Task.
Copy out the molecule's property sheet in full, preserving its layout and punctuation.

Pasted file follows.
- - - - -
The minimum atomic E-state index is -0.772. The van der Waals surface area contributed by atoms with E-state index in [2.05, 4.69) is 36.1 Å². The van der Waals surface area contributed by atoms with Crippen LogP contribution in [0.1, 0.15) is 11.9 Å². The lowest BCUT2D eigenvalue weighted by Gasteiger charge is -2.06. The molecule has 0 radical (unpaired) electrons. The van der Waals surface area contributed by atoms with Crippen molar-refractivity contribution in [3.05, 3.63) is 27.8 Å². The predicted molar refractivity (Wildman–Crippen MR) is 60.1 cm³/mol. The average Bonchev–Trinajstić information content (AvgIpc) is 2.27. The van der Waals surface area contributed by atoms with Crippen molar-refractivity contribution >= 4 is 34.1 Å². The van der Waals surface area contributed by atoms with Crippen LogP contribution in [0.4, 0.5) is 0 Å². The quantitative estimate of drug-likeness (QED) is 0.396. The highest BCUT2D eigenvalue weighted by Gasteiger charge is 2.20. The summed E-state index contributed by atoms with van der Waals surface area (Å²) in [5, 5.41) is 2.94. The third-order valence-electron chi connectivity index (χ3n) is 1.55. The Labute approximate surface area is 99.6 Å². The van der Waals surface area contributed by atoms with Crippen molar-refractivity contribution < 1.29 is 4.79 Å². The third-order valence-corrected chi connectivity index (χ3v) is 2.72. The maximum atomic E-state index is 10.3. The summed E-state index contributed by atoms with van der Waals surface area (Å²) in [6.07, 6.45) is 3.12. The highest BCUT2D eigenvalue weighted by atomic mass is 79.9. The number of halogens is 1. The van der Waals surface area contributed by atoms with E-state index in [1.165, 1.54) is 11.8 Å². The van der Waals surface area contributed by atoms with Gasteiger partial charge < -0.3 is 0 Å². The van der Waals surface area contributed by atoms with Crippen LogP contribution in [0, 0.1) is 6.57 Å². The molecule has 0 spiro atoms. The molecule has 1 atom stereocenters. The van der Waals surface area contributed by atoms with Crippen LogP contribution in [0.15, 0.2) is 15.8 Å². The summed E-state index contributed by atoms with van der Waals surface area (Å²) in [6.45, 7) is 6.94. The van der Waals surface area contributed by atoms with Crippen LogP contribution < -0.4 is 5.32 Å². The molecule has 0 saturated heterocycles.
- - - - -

The minimum atomic E-state index is -0.772. The van der Waals surface area contributed by atoms with E-state index in [2.05, 4.69) is 36.1 Å². The van der Waals surface area contributed by atoms with Crippen LogP contribution in [0.1, 0.15) is 11.9 Å². The lowest BCUT2D eigenvalue weighted by Gasteiger charge is -2.06. The molecule has 0 radical (unpaired) electrons. The van der Waals surface area contributed by atoms with Crippen molar-refractivity contribution in [3.05, 3.63) is 27.8 Å². The predicted molar refractivity (Wildman–Crippen MR) is 60.1 cm³/mol. The average Bonchev–Trinajstić information content (AvgIpc) is 2.27. The van der Waals surface area contributed by atoms with Crippen molar-refractivity contribution >= 4 is 34.1 Å². The van der Waals surface area contributed by atoms with Crippen LogP contribution in [0.4, 0.5) is 0 Å². The quantitative estimate of drug-likeness (QED) is 0.396. The highest BCUT2D eigenvalue weighted by Gasteiger charge is 2.20. The summed E-state index contributed by atoms with van der Waals surface area (Å²) in [5, 5.41) is 2.94. The third-order valence-electron chi connectivity index (χ3n) is 1.55. The Labute approximate surface area is 99.6 Å². The van der Waals surface area contributed by atoms with Crippen molar-refractivity contribution < 1.29 is 4.79 Å². The third-order valence-corrected chi connectivity index (χ3v) is 2.72. The maximum atomic E-state index is 10.3. The summed E-state index contributed by atoms with van der Waals surface area (Å²) in [6.07, 6.45) is 3.12. The highest BCUT2D eigenvalue weighted by atomic mass is 79.9. The number of halogens is 1. The van der Waals surface area contributed by atoms with E-state index in [1.165, 1.54) is 11.8 Å². The van der Waals surface area contributed by atoms with Gasteiger partial charge < -0.3 is 0 Å². The van der Waals surface area contributed by atoms with Crippen LogP contribution in [0, 0.1) is 6.57 Å². The molecule has 0 spiro atoms. The molecule has 1 atom stereocenters. The van der Waals surface area contributed by atoms with Crippen LogP contribution in [0.15, 0.2) is 15.8 Å². The summed E-state index contributed by atoms with van der Waals surface area (Å²) in [6.45, 7) is 6.94. The van der Waals surface area contributed by atoms with Crippen LogP contribution < -0.4 is 5.32 Å². The molecule has 0 saturated heterocycles.